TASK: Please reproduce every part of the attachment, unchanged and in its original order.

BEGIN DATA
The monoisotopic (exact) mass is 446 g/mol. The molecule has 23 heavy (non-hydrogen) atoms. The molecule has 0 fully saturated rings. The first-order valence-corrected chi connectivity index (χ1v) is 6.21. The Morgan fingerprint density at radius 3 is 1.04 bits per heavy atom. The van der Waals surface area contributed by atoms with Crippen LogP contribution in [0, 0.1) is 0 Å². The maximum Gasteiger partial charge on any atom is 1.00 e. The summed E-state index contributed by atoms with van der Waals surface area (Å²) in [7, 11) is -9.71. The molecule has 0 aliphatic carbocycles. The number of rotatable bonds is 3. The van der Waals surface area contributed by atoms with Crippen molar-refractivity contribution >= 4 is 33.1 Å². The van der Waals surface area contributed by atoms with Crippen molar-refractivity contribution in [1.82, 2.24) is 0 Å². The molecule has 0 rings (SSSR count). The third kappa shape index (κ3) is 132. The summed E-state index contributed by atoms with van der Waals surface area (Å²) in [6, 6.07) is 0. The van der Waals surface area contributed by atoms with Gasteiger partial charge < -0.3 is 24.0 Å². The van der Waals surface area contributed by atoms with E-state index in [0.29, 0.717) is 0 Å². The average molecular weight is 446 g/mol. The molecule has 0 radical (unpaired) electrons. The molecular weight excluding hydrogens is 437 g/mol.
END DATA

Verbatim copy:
The monoisotopic (exact) mass is 446 g/mol. The molecule has 23 heavy (non-hydrogen) atoms. The molecule has 0 fully saturated rings. The first-order valence-corrected chi connectivity index (χ1v) is 6.21. The Morgan fingerprint density at radius 3 is 1.04 bits per heavy atom. The van der Waals surface area contributed by atoms with Crippen LogP contribution in [0, 0.1) is 0 Å². The maximum Gasteiger partial charge on any atom is 1.00 e. The summed E-state index contributed by atoms with van der Waals surface area (Å²) in [7, 11) is -9.71. The molecule has 0 aliphatic carbocycles. The number of rotatable bonds is 3. The van der Waals surface area contributed by atoms with Crippen molar-refractivity contribution >= 4 is 33.1 Å². The van der Waals surface area contributed by atoms with Crippen molar-refractivity contribution in [1.82, 2.24) is 0 Å². The molecule has 0 rings (SSSR count). The third kappa shape index (κ3) is 132. The summed E-state index contributed by atoms with van der Waals surface area (Å²) in [6, 6.07) is 0. The van der Waals surface area contributed by atoms with Gasteiger partial charge < -0.3 is 24.0 Å². The van der Waals surface area contributed by atoms with E-state index in [0.29, 0.717) is 0 Å². The average molecular weight is 446 g/mol. The molecule has 0 radical (unpaired) electrons. The molecular weight excluding hydrogens is 437 g/mol.